A recent Ottawa Citizen "Ask the Religion Experts" question was, "what are society's obligations to the mentally disabled?"
WSO's Balpreet Singh's answer from a Sikh perspective is below. For the replies from the other experts, please see here.
Society’s obligations towards the mentally disabled begin by acknowledging that mental disability exists and it is not at all uncommon. Only through awareness can we can work to remove the stigma associated with mental illness and offer the necessary assistance to those who need it.
It has been reported that approximately 20 per cent of individuals in Canada will experience a mental illness during their lifetime, and the rest will be affected by mental illness in family members, friends or colleagues. But despite these figures, it is an unfortunate reality that persons with a mental disability are often marginalized and have faced ridicule and exclusion in society.
Because of the stigma associated with mental illness, it is an issue that has remained in the shadows and those who suffer from mental illness often do not receive the assistance they need.
Many who need help simply don’t feel comfortable asking for it and suffer in silence.
Discrimination on the grounds of mental disability is prohibited by the Canadian Charter of Rights and provincial human rights codes. Society is obliged to accommodate mental illness and to ensure that those who are dealing with this issue are provided equal opportunities.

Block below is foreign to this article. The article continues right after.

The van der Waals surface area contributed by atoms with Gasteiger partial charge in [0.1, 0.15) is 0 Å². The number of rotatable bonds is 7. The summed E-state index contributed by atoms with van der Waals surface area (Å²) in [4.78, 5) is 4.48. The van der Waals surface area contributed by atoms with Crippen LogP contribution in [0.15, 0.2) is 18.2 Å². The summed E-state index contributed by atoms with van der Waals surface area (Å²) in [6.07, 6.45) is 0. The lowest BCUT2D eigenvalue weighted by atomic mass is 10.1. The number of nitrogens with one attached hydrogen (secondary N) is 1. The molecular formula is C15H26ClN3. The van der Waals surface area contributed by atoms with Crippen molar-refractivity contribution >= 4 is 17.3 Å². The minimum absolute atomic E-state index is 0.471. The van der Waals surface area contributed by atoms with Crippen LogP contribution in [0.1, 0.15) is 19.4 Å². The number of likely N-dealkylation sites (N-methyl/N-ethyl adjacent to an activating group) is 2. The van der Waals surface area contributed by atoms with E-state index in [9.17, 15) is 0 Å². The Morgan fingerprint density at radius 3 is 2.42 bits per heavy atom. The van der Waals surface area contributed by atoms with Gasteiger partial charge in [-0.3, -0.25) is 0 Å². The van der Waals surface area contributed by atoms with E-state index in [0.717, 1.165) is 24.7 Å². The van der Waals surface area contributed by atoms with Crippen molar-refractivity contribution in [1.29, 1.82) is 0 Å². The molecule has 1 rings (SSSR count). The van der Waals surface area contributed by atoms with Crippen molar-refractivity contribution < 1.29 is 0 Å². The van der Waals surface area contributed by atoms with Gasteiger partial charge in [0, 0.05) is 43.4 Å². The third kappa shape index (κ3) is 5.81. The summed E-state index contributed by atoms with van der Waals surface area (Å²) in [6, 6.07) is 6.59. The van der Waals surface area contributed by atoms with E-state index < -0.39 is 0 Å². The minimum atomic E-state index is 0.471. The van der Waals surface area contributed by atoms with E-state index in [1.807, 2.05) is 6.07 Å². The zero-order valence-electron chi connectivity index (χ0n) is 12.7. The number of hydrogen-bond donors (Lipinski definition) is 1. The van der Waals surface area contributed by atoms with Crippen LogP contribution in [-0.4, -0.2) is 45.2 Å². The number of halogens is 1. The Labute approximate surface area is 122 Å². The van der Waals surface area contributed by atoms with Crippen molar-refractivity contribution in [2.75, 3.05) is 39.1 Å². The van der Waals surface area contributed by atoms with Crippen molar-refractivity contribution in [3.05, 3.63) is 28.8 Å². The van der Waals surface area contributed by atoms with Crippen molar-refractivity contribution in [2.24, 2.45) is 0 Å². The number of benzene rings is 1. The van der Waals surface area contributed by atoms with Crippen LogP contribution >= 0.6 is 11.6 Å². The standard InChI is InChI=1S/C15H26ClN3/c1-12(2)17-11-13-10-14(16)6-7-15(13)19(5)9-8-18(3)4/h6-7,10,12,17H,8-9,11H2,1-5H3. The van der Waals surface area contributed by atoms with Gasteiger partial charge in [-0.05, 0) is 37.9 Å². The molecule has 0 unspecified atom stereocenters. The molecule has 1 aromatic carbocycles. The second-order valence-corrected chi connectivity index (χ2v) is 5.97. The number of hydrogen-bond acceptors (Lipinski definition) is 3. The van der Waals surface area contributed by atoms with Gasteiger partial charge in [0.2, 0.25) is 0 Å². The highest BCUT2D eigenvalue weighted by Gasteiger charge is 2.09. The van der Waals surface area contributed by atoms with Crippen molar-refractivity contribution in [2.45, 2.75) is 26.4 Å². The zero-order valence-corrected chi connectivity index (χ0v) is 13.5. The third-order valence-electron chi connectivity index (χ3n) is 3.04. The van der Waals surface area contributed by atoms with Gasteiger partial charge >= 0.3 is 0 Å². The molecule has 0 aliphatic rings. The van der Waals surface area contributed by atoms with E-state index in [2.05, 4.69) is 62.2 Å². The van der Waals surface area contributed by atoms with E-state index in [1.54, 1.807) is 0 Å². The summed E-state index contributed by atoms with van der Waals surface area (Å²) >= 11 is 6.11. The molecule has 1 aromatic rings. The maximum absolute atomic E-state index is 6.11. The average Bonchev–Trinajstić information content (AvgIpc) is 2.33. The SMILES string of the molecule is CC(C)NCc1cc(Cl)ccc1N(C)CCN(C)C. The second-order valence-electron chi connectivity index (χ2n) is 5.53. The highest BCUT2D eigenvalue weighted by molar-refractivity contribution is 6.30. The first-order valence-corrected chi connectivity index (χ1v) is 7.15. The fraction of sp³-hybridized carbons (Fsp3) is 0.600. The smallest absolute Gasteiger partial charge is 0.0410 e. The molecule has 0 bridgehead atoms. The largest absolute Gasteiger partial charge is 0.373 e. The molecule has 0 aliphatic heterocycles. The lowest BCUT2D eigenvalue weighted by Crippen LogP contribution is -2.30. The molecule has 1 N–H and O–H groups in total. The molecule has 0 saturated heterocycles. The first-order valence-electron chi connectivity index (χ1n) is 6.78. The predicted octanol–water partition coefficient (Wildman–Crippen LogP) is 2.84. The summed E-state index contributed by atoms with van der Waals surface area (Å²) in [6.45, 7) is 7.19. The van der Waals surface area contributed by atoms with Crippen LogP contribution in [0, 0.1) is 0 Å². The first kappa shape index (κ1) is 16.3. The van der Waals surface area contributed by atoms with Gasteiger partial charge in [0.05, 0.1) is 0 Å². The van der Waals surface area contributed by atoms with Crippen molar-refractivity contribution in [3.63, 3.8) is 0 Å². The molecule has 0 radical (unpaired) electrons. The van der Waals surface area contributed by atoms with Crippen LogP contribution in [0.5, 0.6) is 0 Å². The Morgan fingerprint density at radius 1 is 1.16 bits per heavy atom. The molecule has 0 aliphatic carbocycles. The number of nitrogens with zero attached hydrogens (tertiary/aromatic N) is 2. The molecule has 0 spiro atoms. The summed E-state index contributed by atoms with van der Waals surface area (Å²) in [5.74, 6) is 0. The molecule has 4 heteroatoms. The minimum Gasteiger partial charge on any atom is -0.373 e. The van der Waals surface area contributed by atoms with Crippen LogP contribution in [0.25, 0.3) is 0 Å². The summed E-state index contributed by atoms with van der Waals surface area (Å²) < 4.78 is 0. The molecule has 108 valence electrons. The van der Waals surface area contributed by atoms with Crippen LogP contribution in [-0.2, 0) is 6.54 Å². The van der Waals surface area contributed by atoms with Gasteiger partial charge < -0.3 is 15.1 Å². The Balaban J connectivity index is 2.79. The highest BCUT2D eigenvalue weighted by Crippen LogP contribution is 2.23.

We have in recent years made significant progress in accommodating physical disability, but the same cannot be said with respect to mental disability. This is, first, because of the stigma associated with the issue, but also because the accommodations for mental disability aren’t always as easy to identify or provide. It is possible that a single case of mental disability may require various different accommodation measures as an individual’s circumstances change.
In the Sikh community, there have been ongoing efforts at addressing mental illness and eliminating the stigma around it. Workshops and seminars have taken place in partnership with Sikh organizations to create awareness, foster acceptance and provide culturally appropriate support and resources so that those affected by mental illness can receive the support they need.